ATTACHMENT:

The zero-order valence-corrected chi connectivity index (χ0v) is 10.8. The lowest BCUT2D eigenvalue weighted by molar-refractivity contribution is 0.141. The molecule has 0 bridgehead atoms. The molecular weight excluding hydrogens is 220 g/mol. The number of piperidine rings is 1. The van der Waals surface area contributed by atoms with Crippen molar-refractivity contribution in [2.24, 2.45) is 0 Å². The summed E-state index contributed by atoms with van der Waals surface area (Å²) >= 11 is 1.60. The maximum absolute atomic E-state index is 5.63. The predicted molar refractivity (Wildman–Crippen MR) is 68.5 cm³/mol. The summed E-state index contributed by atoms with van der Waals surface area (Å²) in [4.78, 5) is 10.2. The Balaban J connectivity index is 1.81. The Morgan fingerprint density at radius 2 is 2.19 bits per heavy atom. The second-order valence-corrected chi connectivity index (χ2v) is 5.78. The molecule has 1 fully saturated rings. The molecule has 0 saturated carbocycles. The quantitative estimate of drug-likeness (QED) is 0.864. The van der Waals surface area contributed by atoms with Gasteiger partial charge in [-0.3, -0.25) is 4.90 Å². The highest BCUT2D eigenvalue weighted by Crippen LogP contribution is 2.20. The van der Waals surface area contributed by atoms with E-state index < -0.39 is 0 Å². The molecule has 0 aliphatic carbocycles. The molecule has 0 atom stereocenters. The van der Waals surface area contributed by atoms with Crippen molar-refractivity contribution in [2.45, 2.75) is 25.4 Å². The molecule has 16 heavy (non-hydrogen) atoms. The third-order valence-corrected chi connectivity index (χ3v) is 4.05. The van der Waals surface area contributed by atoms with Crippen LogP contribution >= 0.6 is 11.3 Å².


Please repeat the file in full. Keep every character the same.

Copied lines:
The zero-order valence-corrected chi connectivity index (χ0v) is 10.8. The lowest BCUT2D eigenvalue weighted by molar-refractivity contribution is 0.141. The molecule has 0 bridgehead atoms. The molecular weight excluding hydrogens is 220 g/mol. The number of piperidine rings is 1. The van der Waals surface area contributed by atoms with Crippen molar-refractivity contribution in [2.24, 2.45) is 0 Å². The summed E-state index contributed by atoms with van der Waals surface area (Å²) >= 11 is 1.60. The maximum absolute atomic E-state index is 5.63. The predicted molar refractivity (Wildman–Crippen MR) is 68.5 cm³/mol. The summed E-state index contributed by atoms with van der Waals surface area (Å²) in [4.78, 5) is 10.2. The Balaban J connectivity index is 1.81. The Morgan fingerprint density at radius 2 is 2.19 bits per heavy atom. The second-order valence-corrected chi connectivity index (χ2v) is 5.78. The molecule has 1 fully saturated rings. The molecule has 0 saturated carbocycles. The quantitative estimate of drug-likeness (QED) is 0.864. The van der Waals surface area contributed by atoms with Gasteiger partial charge in [-0.3, -0.25) is 4.90 Å². The highest BCUT2D eigenvalue weighted by Crippen LogP contribution is 2.20. The van der Waals surface area contributed by atoms with E-state index < -0.39 is 0 Å². The molecule has 0 aliphatic carbocycles. The molecule has 0 atom stereocenters. The van der Waals surface area contributed by atoms with Crippen molar-refractivity contribution in [2.45, 2.75) is 25.4 Å². The molecule has 16 heavy (non-hydrogen) atoms. The third-order valence-corrected chi connectivity index (χ3v) is 4.05. The van der Waals surface area contributed by atoms with Crippen LogP contribution >= 0.6 is 11.3 Å².